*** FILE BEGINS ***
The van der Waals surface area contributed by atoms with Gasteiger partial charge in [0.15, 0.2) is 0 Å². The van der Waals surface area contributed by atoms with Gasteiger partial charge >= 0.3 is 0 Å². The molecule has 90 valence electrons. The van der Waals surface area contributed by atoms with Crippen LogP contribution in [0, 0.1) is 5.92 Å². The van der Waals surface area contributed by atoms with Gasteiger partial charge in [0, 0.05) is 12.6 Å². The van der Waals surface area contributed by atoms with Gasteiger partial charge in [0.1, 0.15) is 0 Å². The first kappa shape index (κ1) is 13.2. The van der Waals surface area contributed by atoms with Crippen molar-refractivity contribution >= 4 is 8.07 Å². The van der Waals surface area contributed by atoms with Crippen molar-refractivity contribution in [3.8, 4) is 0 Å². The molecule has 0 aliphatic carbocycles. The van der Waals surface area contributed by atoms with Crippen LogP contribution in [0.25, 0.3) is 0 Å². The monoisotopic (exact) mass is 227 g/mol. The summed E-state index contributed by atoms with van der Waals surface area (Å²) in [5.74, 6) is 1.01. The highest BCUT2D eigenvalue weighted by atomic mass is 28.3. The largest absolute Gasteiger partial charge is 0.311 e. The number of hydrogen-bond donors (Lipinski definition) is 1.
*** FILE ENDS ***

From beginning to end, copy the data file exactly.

The van der Waals surface area contributed by atoms with Gasteiger partial charge in [0.15, 0.2) is 0 Å². The van der Waals surface area contributed by atoms with Gasteiger partial charge >= 0.3 is 0 Å². The molecule has 90 valence electrons. The van der Waals surface area contributed by atoms with Crippen LogP contribution in [0, 0.1) is 5.92 Å². The van der Waals surface area contributed by atoms with Gasteiger partial charge in [0, 0.05) is 12.6 Å². The van der Waals surface area contributed by atoms with Gasteiger partial charge in [0.1, 0.15) is 0 Å². The first kappa shape index (κ1) is 13.2. The van der Waals surface area contributed by atoms with Crippen molar-refractivity contribution >= 4 is 8.07 Å². The van der Waals surface area contributed by atoms with Crippen molar-refractivity contribution in [3.8, 4) is 0 Å². The molecule has 0 aliphatic carbocycles. The van der Waals surface area contributed by atoms with Crippen LogP contribution in [0.25, 0.3) is 0 Å². The monoisotopic (exact) mass is 227 g/mol. The summed E-state index contributed by atoms with van der Waals surface area (Å²) in [5.74, 6) is 1.01. The highest BCUT2D eigenvalue weighted by atomic mass is 28.3. The largest absolute Gasteiger partial charge is 0.311 e. The number of hydrogen-bond donors (Lipinski definition) is 1.